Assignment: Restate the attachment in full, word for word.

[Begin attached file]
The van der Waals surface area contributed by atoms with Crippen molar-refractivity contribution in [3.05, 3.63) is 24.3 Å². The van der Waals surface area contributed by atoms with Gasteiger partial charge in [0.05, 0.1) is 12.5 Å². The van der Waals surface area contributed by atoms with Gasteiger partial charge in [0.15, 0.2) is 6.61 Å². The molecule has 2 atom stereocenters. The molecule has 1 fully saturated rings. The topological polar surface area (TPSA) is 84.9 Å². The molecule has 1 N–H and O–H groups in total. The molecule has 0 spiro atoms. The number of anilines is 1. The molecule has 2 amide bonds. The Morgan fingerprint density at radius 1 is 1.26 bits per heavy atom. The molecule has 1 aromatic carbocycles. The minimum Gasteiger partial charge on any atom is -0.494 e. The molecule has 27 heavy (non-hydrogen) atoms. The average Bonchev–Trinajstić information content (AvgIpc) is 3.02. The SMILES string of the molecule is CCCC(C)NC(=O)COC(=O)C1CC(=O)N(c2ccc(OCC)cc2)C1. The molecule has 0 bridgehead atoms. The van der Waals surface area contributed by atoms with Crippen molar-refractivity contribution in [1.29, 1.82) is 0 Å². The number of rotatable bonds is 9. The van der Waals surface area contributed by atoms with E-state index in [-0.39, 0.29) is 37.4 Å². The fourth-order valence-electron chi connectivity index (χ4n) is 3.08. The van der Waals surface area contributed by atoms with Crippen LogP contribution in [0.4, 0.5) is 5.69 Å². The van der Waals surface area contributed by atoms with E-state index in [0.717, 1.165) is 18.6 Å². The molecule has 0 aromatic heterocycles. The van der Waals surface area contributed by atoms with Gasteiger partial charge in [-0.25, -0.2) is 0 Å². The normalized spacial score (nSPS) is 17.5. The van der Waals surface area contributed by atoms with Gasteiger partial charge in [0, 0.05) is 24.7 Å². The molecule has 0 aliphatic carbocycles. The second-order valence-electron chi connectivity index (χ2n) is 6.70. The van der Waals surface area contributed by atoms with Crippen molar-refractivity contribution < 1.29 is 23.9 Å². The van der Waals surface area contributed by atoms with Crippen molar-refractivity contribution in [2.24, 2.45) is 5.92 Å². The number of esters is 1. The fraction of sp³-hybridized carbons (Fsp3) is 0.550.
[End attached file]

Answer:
The van der Waals surface area contributed by atoms with Crippen molar-refractivity contribution in [3.05, 3.63) is 24.3 Å². The van der Waals surface area contributed by atoms with Gasteiger partial charge in [0.05, 0.1) is 12.5 Å². The van der Waals surface area contributed by atoms with Gasteiger partial charge in [0.15, 0.2) is 6.61 Å². The molecule has 2 atom stereocenters. The molecule has 1 fully saturated rings. The topological polar surface area (TPSA) is 84.9 Å². The molecule has 1 N–H and O–H groups in total. The molecule has 0 spiro atoms. The number of anilines is 1. The molecule has 2 amide bonds. The Morgan fingerprint density at radius 1 is 1.26 bits per heavy atom. The molecule has 1 aromatic carbocycles. The minimum Gasteiger partial charge on any atom is -0.494 e. The molecule has 27 heavy (non-hydrogen) atoms. The average Bonchev–Trinajstić information content (AvgIpc) is 3.02. The SMILES string of the molecule is CCCC(C)NC(=O)COC(=O)C1CC(=O)N(c2ccc(OCC)cc2)C1. The molecule has 0 bridgehead atoms. The van der Waals surface area contributed by atoms with Crippen molar-refractivity contribution in [1.29, 1.82) is 0 Å². The number of rotatable bonds is 9. The van der Waals surface area contributed by atoms with E-state index in [-0.39, 0.29) is 37.4 Å². The fourth-order valence-electron chi connectivity index (χ4n) is 3.08. The van der Waals surface area contributed by atoms with Crippen LogP contribution in [0.4, 0.5) is 5.69 Å². The van der Waals surface area contributed by atoms with E-state index in [0.717, 1.165) is 18.6 Å². The molecule has 0 aromatic heterocycles. The van der Waals surface area contributed by atoms with Gasteiger partial charge in [-0.25, -0.2) is 0 Å². The normalized spacial score (nSPS) is 17.5. The van der Waals surface area contributed by atoms with Gasteiger partial charge in [0, 0.05) is 24.7 Å². The molecule has 0 aliphatic carbocycles. The second-order valence-electron chi connectivity index (χ2n) is 6.70. The van der Waals surface area contributed by atoms with Crippen molar-refractivity contribution < 1.29 is 23.9 Å². The van der Waals surface area contributed by atoms with Crippen molar-refractivity contribution in [2.24, 2.45) is 5.92 Å². The number of esters is 1. The fraction of sp³-hybridized carbons (Fsp3) is 0.550.